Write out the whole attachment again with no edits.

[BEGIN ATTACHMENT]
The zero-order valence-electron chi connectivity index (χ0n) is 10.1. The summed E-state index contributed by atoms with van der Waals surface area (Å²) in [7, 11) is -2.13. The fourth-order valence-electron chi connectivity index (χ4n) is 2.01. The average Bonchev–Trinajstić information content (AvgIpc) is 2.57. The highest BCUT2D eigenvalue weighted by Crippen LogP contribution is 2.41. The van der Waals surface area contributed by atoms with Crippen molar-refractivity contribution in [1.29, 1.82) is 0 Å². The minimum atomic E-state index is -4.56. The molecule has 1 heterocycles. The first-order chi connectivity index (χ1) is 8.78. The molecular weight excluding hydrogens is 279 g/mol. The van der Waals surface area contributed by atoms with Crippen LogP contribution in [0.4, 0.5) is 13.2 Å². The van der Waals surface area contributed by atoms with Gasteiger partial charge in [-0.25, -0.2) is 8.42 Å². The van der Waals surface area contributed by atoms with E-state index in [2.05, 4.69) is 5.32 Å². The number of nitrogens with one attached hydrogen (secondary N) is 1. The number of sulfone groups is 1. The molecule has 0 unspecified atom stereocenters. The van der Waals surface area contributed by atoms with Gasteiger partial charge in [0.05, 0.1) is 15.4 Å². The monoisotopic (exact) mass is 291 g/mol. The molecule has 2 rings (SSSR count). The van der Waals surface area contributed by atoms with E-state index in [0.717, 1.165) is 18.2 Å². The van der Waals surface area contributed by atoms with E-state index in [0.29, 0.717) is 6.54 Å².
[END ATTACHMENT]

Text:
The zero-order valence-electron chi connectivity index (χ0n) is 10.1. The summed E-state index contributed by atoms with van der Waals surface area (Å²) in [7, 11) is -2.13. The fourth-order valence-electron chi connectivity index (χ4n) is 2.01. The average Bonchev–Trinajstić information content (AvgIpc) is 2.57. The highest BCUT2D eigenvalue weighted by Crippen LogP contribution is 2.41. The van der Waals surface area contributed by atoms with Crippen molar-refractivity contribution in [1.29, 1.82) is 0 Å². The minimum atomic E-state index is -4.56. The molecule has 1 heterocycles. The first-order chi connectivity index (χ1) is 8.78. The molecular weight excluding hydrogens is 279 g/mol. The van der Waals surface area contributed by atoms with Crippen LogP contribution in [0.4, 0.5) is 13.2 Å². The van der Waals surface area contributed by atoms with Gasteiger partial charge in [-0.25, -0.2) is 8.42 Å². The van der Waals surface area contributed by atoms with E-state index in [2.05, 4.69) is 5.32 Å². The number of nitrogens with one attached hydrogen (secondary N) is 1. The number of sulfone groups is 1. The molecule has 0 unspecified atom stereocenters. The van der Waals surface area contributed by atoms with Gasteiger partial charge in [0.05, 0.1) is 15.4 Å². The monoisotopic (exact) mass is 291 g/mol. The molecule has 2 rings (SSSR count). The van der Waals surface area contributed by atoms with E-state index in [0.717, 1.165) is 18.2 Å². The van der Waals surface area contributed by atoms with E-state index in [0.29, 0.717) is 6.54 Å².